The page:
The escalation came just a few weeks after European Commission President von der Leyen visited Azerbaijan and signed a bilateral deal seeking to more than double European Union imports of Azerbaijani natural gas since Baku poses at the core of measures to halt Europe’s Russian energy dependency. Furthermore, the outbreak of conflict in the 2020 Armenian-Azerbaijani war over Nagorno-Karabakh is one more indication that the West’s policy towards Azerbaijan is failing. Europe’s negligence to take relations with Azerbaijan carefully jeopardizes strengthening the bloc's energy crisis, worsening the security crisis in the Caucasus, and strengthening Moscow. That being said, Azeri President Aliyev, while adopting the role of Europe’s energy rescuer, has also pursued accommodation with Russia, only a day after Putin's recognition of puppet states, the former signed a declaration on allied cooperation with the latter.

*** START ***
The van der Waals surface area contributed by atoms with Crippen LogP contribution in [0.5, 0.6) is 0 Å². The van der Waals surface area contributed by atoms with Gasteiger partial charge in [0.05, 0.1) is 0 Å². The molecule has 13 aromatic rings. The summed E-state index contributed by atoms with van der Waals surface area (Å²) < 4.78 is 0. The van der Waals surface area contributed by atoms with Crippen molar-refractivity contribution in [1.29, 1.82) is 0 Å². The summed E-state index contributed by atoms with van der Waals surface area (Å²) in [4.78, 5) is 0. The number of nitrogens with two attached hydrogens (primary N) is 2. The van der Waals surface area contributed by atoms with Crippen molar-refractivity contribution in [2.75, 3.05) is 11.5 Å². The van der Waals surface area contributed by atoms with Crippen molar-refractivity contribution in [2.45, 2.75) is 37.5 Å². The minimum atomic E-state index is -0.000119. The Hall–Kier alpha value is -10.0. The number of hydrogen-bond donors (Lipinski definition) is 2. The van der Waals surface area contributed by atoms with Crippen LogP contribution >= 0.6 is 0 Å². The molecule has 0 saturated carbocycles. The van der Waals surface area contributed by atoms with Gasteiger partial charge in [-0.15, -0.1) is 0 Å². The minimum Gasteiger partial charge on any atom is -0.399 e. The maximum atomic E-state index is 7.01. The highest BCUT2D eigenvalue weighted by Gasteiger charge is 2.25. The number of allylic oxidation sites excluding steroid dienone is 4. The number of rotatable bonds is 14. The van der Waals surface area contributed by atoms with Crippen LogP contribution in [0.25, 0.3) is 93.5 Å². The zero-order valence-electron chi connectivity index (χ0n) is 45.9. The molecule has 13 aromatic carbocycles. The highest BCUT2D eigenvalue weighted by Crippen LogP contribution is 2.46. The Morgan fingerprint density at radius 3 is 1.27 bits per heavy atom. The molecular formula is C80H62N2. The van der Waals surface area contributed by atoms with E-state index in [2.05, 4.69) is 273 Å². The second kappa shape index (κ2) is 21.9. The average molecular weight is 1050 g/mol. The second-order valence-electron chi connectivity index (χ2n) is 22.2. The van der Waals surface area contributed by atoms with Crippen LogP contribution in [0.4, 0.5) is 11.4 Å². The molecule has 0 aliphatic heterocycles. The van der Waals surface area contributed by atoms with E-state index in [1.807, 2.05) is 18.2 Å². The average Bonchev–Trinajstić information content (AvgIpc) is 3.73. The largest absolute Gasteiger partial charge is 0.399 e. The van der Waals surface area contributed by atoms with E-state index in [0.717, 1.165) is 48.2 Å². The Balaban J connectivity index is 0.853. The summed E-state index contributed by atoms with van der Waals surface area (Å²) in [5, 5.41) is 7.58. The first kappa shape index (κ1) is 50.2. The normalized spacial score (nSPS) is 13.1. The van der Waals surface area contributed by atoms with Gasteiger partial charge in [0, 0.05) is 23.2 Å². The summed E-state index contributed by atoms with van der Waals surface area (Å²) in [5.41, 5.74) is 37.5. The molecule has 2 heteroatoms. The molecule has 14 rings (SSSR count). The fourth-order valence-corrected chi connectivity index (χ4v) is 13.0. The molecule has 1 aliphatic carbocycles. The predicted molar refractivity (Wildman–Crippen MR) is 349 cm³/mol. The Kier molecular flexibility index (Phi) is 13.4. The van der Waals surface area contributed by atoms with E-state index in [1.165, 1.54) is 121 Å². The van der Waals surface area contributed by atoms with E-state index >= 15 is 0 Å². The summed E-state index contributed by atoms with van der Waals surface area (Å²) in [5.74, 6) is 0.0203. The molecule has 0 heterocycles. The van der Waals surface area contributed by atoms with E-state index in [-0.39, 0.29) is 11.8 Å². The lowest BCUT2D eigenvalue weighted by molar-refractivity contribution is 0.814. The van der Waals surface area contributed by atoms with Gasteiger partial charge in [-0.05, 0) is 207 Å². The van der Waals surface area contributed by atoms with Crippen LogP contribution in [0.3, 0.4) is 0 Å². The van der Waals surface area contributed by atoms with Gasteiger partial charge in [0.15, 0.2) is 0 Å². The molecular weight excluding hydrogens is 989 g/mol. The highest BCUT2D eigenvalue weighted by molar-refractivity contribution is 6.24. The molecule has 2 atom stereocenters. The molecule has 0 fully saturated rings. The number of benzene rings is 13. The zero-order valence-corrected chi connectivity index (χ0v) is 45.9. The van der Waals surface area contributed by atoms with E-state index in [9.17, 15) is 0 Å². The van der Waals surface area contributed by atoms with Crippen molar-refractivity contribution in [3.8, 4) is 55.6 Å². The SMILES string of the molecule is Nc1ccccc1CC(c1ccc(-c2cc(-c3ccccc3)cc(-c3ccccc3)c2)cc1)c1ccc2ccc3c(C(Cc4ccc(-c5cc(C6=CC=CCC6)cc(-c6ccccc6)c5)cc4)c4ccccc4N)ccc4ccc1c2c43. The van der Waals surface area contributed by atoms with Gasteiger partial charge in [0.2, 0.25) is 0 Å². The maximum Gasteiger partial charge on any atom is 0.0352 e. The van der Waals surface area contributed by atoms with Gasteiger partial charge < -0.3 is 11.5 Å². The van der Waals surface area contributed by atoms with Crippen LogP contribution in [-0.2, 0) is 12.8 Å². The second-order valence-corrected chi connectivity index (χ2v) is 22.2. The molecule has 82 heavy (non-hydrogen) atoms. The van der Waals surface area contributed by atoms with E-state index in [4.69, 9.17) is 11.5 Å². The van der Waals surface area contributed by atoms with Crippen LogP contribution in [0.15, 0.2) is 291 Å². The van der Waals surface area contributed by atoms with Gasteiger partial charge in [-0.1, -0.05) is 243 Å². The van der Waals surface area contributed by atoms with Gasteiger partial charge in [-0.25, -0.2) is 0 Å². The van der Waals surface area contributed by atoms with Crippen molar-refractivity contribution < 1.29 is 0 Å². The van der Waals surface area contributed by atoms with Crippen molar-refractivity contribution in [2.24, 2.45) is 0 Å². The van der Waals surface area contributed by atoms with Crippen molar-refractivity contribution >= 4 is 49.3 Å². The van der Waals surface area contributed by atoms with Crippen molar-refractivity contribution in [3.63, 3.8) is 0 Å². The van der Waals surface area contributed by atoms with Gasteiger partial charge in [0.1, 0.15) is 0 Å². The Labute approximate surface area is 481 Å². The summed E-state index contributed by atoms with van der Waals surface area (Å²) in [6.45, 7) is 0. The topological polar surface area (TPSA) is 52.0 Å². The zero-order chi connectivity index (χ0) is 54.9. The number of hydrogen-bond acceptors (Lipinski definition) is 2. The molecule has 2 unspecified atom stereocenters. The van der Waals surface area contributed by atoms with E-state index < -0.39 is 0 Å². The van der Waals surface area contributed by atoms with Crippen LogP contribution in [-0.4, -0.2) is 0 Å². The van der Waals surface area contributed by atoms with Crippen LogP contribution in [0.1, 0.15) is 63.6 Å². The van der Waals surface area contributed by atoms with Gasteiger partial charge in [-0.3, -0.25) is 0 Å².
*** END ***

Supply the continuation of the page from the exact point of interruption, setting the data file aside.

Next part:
In late October 2022, the leaders of Azerbaijan and Armenia announced a halt to hostilities and adherence to previously-agreed accords that aimed to terminate fighting between the two Caucasian neighbors that left over 200 people dead. The states agreed to abstain from the use of military means and to examine and settle all challenging queries exclusively on the basis of joint recognition of sovereignty, territorial integrity and the inviolability of borders. Despite the fact of the aforementioned resolutions, recently, energy behemoths have been aiming to divest from Azerbaijan, since the American Chevron sold out in 2020 and ExxonMobil is contemplating a similar scenario, while the British BP noted that the company would forfeit its remaining stake after failing to uncover commercial gas resources.

 

THE EU MUST LEARN FROM ITS MISTAKES MOVING FORWARD

In conclusion, it is of utmost importance that the leaders of the European Union start learning from past mistakes related to energy diversification and energy security concerning deals struck with authoritarian governments. In that way, those agreements only benefit to eternalize Europe’s fossil fuels desire, precisely when it most desperately ought to terminate. On the other hand, if Azerbaijan is indeed going to become a replacement for energy provision for Europe, immediate and well-calculated work needs to be done in order to accommodate investment in its energy sector. That will also contain the EU agreement’s renewable energy commitments, which are essential to free up more Azerbaijani natural gas for export.